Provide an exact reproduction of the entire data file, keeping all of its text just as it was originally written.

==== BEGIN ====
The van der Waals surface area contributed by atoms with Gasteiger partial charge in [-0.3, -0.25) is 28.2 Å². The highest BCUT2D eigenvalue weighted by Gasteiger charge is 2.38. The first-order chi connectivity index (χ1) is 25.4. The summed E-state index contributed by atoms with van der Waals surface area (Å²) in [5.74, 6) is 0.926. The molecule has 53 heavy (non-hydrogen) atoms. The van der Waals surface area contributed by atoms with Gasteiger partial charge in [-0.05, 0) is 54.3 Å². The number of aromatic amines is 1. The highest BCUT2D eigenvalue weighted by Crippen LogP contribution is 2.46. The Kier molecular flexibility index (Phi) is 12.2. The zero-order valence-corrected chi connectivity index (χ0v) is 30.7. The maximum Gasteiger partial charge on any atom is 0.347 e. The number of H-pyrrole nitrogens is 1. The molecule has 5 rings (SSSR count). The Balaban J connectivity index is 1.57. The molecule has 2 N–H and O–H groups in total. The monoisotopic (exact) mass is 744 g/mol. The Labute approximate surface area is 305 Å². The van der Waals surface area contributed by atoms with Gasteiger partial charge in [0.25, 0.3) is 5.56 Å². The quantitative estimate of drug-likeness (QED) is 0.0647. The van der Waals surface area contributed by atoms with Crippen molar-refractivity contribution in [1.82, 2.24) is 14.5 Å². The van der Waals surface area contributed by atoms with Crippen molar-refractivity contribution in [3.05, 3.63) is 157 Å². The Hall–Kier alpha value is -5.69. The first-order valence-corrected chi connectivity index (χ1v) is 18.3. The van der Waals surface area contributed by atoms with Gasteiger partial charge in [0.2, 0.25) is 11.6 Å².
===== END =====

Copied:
The van der Waals surface area contributed by atoms with Gasteiger partial charge in [-0.3, -0.25) is 28.2 Å². The highest BCUT2D eigenvalue weighted by Gasteiger charge is 2.38. The first-order chi connectivity index (χ1) is 25.4. The summed E-state index contributed by atoms with van der Waals surface area (Å²) in [5.74, 6) is 0.926. The molecule has 53 heavy (non-hydrogen) atoms. The van der Waals surface area contributed by atoms with Gasteiger partial charge in [-0.05, 0) is 54.3 Å². The number of aromatic amines is 1. The highest BCUT2D eigenvalue weighted by Crippen LogP contribution is 2.46. The Kier molecular flexibility index (Phi) is 12.2. The zero-order valence-corrected chi connectivity index (χ0v) is 30.7. The maximum Gasteiger partial charge on any atom is 0.347 e. The number of H-pyrrole nitrogens is 1. The molecule has 5 rings (SSSR count). The Balaban J connectivity index is 1.57. The molecule has 2 N–H and O–H groups in total. The monoisotopic (exact) mass is 744 g/mol. The Labute approximate surface area is 305 Å². The van der Waals surface area contributed by atoms with Gasteiger partial charge in [0.25, 0.3) is 5.56 Å². The quantitative estimate of drug-likeness (QED) is 0.0647. The van der Waals surface area contributed by atoms with Crippen molar-refractivity contribution in [1.82, 2.24) is 14.5 Å². The van der Waals surface area contributed by atoms with Crippen molar-refractivity contribution in [3.05, 3.63) is 157 Å². The Hall–Kier alpha value is -5.69. The first-order valence-corrected chi connectivity index (χ1v) is 18.3. The van der Waals surface area contributed by atoms with Gasteiger partial charge in [0.2, 0.25) is 11.6 Å².